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Bradley v. Colvin

United States District Court, Eastern District of Kentucky, Northern Division, Covington

March 19, 2015

MARY BETH BRADLEY, PLAINTIFF,
v.
CAROLYN COLVIN, COMMISSIONER OF SOCIAL SECURITY, DEFENDANT.

MEMORANDUM OPINION AND ORDER

Henry R. Wilhoit, Jr., United States District Judge

Plaintiff has brought this action pursuant to 42 U.S.C. §405(g) to challenge a final decision of the Defendant denying Plaintiffs application for disability insurance benefits. The Court having reviewed the record in this case and the dispositive motions filed by the parties, and being otherwise sufficiently advised, for the reasons set forth herein, finds that the decision of the Administrative Law Judge is supported by substantial evidence and should be affirmed.

I. FACTUAL BACKGROUND AND PROCEDURAL HISTORY

Plaintiff filed her current application for disability insurance benefits on Decwember3, 2008, alleging disability beginning on July 15, 2006, due to "bi-polar, congenital disc disease, irritable bowel syndrome, back pain and depression" (Tr. 312). This application was denied initially and on reconsideration. Thereafter, three administrative hearing was conducted by Administrative Law Judge Deborah Smith (hereinafter "ALJ"), wherein Plaintiff, accompanied by counsel, testified. At the hearing, Howard Caston, a vocational expert (hereinafter "VE"), also testified.

At the hearing, pursuant to 20 C.F.R. § 416.920, the ALJ performed the following five-step sequential analysis in order to determine whether the Plaintiff was disabled:

Step 1: If the claimant is performing substantial gainful work, lie is not disabled,
Step 2: If the claimant is not performing substantial gainful work, his impairment(s) must be severe before he can be found to be disabled based upon the requirements in 20 C.F.R. § 416.920(b).
Step 3: If the claimant is not performing substantial gainful work and has a severe impairment (or impairments) that has lasted or is expected to last for a continuous period of at least twelve months, and his impairments (or impairments) meets or medically equals a listed impairment contained in Appendix 1, Subpart P, Regulation No. 4, the claimant is disabled without further inquiry.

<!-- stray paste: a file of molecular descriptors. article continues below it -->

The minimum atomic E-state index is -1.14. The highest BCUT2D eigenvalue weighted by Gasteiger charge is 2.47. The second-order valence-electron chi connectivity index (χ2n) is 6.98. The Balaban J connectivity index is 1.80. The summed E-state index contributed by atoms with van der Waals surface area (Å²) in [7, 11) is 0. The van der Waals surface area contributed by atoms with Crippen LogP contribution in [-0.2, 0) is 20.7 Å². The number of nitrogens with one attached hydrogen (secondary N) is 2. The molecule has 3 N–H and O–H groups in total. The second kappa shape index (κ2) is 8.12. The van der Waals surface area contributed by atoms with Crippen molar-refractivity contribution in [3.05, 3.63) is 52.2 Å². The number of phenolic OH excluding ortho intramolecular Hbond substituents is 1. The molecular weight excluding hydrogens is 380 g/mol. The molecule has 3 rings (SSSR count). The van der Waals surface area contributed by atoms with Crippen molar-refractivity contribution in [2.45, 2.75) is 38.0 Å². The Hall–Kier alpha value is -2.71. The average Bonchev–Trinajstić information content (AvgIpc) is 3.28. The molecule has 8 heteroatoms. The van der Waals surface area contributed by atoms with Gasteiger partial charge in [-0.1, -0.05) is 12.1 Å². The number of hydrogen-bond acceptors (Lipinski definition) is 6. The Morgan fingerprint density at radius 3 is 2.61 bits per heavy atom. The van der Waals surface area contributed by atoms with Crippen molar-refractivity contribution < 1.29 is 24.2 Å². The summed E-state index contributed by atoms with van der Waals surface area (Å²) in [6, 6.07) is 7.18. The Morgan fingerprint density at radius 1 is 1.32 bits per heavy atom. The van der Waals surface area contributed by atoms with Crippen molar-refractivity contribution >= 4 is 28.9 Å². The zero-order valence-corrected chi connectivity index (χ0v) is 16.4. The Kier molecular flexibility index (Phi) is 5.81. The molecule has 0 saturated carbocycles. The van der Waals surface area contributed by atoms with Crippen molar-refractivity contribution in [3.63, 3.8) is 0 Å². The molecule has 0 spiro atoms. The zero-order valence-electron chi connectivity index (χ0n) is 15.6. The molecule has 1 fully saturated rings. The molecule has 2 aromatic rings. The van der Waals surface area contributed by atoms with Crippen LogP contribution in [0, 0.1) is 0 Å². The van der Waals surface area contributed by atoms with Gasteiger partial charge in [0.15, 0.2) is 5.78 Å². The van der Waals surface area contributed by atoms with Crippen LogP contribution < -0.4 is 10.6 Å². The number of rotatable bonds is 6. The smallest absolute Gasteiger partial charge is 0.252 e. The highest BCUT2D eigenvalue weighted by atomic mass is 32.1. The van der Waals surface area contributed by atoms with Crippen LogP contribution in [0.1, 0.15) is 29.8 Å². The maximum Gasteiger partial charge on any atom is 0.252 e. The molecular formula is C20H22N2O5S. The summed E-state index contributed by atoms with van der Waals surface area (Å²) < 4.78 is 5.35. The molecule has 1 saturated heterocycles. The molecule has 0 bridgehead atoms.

Step 4: If the claimant's impairment (or impairments) does not prevent him from doing his past relevant work, he is not disabled.
Step 5: Even if the claimant's impairment or impairments prevent him from performing his past relevant work, if other work exists in significant numbers in the national economy that accommodates his residual functional capacity and vocational factors, he is not disabled.

The ALJ issued a decision finding that Plaintiff was not disabled (Tr. 8-25).

Plaintiff was forty-six years of age on her alleged onset date and fifty-two years of age the date of the ALJ's decision (Tr. 36, 295, 307), She had at least a high school education, and her past relevant work included work as an administrative clerk (Tr. 39-42, 85-86, 312-14, 318-19, 330-38, 383-84, 392-93, 396).

At Step 1, the ALJ noted that Plaintiff had worked after her alleged onset date, but found her work did not rise to the level of substantial gainful activity (Tr. 13). At Step 2, the ALJ found Plaintiff had severe impairments of right shoulder rotator cuff tear, degenerative disc disease, a history of pancreatitis, depression, and a history of polysubstance abuse (Tr. 13). At Step 3, the ALJ found Plaintiff did not have an impairment or combination of impairments that met or equaled a listed impairment (Tr. 14). The ALJ then found Plaintiff had the residual functional capacity (RFC) to perform medium work, i.e., she could limit fifty pounds occasionally and twenty-five pounds frequently, with the same push/pull restrictions; stand and/or walk six hours in an eight-hour workday; and sit six hours in an eight-hour workday (Tr. 15). The ALJ also found Plaintiff could frequently climb ramps and stairs, balance, stoop, kneel, crouch, and crawl; could occasionally climb ladders, ropes, and scaffolds; was limited to occasional overhead reaching with her right upper extremity; needed to avoid concentrated exposure to vibration; and was limited to simple to moderately complex tasks that involved only superficial contact with the public and co-workers (Tr, 15). Given Plaintiffs RFC, the demands of her former work, and the testimony of the vocational expert (VE), the ALJ found at Step 4 that Plaintiff could perform her past relevant work as an administrative clerk (Tr. 23-24, 86-88). The ALJ also made an alternative finding at the 5th and final step that Plaintiff could perform other jobs identified by the VE, even if she was limited to sedentary work (Tr. 24-25, 89-90). The ALJ, therefore, concluded Plaintiff was not disabled (Tr. 25).

The Appeals Council denied Plaintiffs request for review and adopted the ALJ's decision as the final decision of the Commissioner . Plaintiff thereafter filed this civil action seeking a reversal of the Commissioner's decision, Both parties have filed Motions for Summary ...


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